The mystery of the lost Roman herb
Julius Caesar kept a cache of it in the government treasury and the Greeks even put it on their money....
A Brief History of Book Burning, From the Printing Press to Internet Archives
As long as there have been books, people have burned them—but over the years, the motivation has changed
A Byzantine ancestor to same-sex marriage?
The medieval Byzantine Empire might hold some lessons about tolerance and same-sex marriage.
The uncertain origins of the modern marathon
The story behind the marathon is more complicated than it seems.
3,700-year-old Babylonian tablet rewrites the history of maths - and shows the Greeks did not develop trigonometry
A 3,700-year-old clay tablet has proven that the Babylonians developed trigonometry 1,500 years before the Greeks and were using a...
X-Rays Reveal Details of Portrait Once Hidden Under Vesuvius' Ash
Using X-ray fluorescence, researchers have mapped the pigments used on a crumbling painting in Herculaneum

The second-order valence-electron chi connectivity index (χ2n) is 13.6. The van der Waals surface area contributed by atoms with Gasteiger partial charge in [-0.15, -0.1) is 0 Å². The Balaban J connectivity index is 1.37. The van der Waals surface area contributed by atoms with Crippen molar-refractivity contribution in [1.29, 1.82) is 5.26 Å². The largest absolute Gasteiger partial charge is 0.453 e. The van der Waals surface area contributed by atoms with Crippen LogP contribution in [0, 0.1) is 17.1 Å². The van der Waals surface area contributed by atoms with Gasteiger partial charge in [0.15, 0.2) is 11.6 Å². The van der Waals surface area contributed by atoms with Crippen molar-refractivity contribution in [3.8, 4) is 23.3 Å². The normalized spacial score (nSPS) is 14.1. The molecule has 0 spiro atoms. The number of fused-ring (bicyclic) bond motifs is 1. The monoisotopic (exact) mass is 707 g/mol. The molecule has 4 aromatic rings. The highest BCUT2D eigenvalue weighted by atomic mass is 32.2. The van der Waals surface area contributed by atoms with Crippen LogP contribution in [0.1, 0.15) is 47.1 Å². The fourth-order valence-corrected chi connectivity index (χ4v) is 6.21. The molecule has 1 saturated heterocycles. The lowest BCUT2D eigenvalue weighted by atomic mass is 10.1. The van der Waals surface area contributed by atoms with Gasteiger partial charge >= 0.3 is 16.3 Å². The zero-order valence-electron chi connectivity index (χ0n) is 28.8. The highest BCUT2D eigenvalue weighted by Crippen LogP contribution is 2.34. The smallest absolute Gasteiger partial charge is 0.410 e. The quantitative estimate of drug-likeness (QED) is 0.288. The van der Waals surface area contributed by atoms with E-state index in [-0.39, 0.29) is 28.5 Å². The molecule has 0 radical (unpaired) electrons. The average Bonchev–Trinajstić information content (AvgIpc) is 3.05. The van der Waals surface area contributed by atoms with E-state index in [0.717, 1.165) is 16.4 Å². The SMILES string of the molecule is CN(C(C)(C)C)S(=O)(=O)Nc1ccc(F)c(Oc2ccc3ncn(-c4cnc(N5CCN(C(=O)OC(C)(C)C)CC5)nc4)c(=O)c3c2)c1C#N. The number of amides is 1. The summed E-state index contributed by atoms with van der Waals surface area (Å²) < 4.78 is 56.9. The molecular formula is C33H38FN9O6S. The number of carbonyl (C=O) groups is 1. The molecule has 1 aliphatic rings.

The Long History of Damnatio Memoriae and the Destruction of Monuments
After video emerged Monday of protesters toppling and kicking the Confederate Soldiers Monument in Durham, North Carolina, some suggested that...
A Short History Of Torches And Intimidation
The carrying of torches to suggest power and project intimidation has a long and sordid history.
Analysis of Roman coins tells of Hannibal's defeat and Rome's rise
Scientists find that silver used came from mines captured by Rome from Carthaginian leader on Iberian peninsula
Realism's Illiberal Roots
A new book looks at the historical roots of political realism.